Inside Out  (2015)    62/100

Rating :   62/100                                                                       94 Min        U

Disney Pixar’s latest is unsurprisingly ambitious and technically accomplished, but on this occasion they’ve overshot their own creative mark and landed a little too close to the dead zone of thematic ambiguity for comfort. The plot is theoretically about one family: father (Kyle MacLachlan), mother (Diane Lane) and young eleven-year-old girl Riley (Kaitlyn Dias) who relocate from Minnesota to San Francisco, causing Riley to suffer numerous quite natural insecurities and regrets as she waves goodbye to several friendships and a hallowed place on her ice hockey team.

In reality, the movie is focused on what’s going on inside Riley’s brain as we see Joy (Amy Poehler), Sadness (Phyllis Smith), Anger (Lewis Black), Disgust (Mindy Kaling) and Fear (Bill Hader) brought to life as individual entities at the helm, ‘Headquarters’, of Riley’s entire personality and normal function. Herein lies problem number one – an attempt to personify characters as representative of one distinct and solitary emotion but also as characters in their own right who must necessarily exhibit more of a range.

The whole motif behind the movie is that it’s OK to feel sad sometimes, as this can be a visual signal to others that we are in need of help. Sadness initially messes everything up before her place in the grand scheme of things becomes apparent, and as her chaotic influence sweeps throughout the labyrinthine corridors of Riley’s grey matter we watch as entire elements of the host’s personality are completely and irrevocably annihilated by mistake, whilst in the real world her life is equally devastated as a result. All of which has the effect of largely distancing Riley from being in any way in control of herself and her own state of being, which in turn is conceptually very alienating for an audience.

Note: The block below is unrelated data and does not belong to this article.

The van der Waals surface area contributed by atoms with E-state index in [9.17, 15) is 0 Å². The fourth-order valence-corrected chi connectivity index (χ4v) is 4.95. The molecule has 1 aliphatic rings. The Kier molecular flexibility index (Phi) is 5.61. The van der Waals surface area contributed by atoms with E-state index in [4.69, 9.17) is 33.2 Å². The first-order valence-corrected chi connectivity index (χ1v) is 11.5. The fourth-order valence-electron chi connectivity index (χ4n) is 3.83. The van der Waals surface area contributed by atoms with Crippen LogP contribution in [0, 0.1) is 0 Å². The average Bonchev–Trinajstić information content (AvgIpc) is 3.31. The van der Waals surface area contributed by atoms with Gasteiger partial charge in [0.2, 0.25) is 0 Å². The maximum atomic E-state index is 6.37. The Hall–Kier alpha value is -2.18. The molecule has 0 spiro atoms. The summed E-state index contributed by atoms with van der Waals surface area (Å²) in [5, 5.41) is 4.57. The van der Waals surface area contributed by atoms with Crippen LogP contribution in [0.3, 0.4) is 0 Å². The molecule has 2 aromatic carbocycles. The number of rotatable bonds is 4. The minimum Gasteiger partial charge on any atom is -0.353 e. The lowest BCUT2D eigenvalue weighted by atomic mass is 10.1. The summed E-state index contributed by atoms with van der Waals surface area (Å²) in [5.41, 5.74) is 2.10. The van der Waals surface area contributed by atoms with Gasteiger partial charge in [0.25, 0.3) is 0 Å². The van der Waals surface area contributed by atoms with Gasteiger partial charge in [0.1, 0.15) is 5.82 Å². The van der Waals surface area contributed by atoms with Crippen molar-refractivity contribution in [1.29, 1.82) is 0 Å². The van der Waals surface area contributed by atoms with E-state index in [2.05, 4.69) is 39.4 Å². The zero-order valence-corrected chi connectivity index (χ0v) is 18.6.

Similarly, there are a lot of very eerie goings-on; we see a large creepy clown lurking around in locked away memories, entire characters begin to fade into nothingness as Riley starts to forget them. Notwithstanding this, there are funny moments and the artwork involved is top-notch, as we’ve come to expect, just as the adventure the central personality profiles go in does more or less hold interest until the end. Still, the film’s premise hasn’t been satisfactorily fulfilled and The Red Dragon is by no means convinced this is a good film to be taking youngsters to go and see.

Minions  (2015)    33/100

Rating :   33/100                                                                       91 Min        U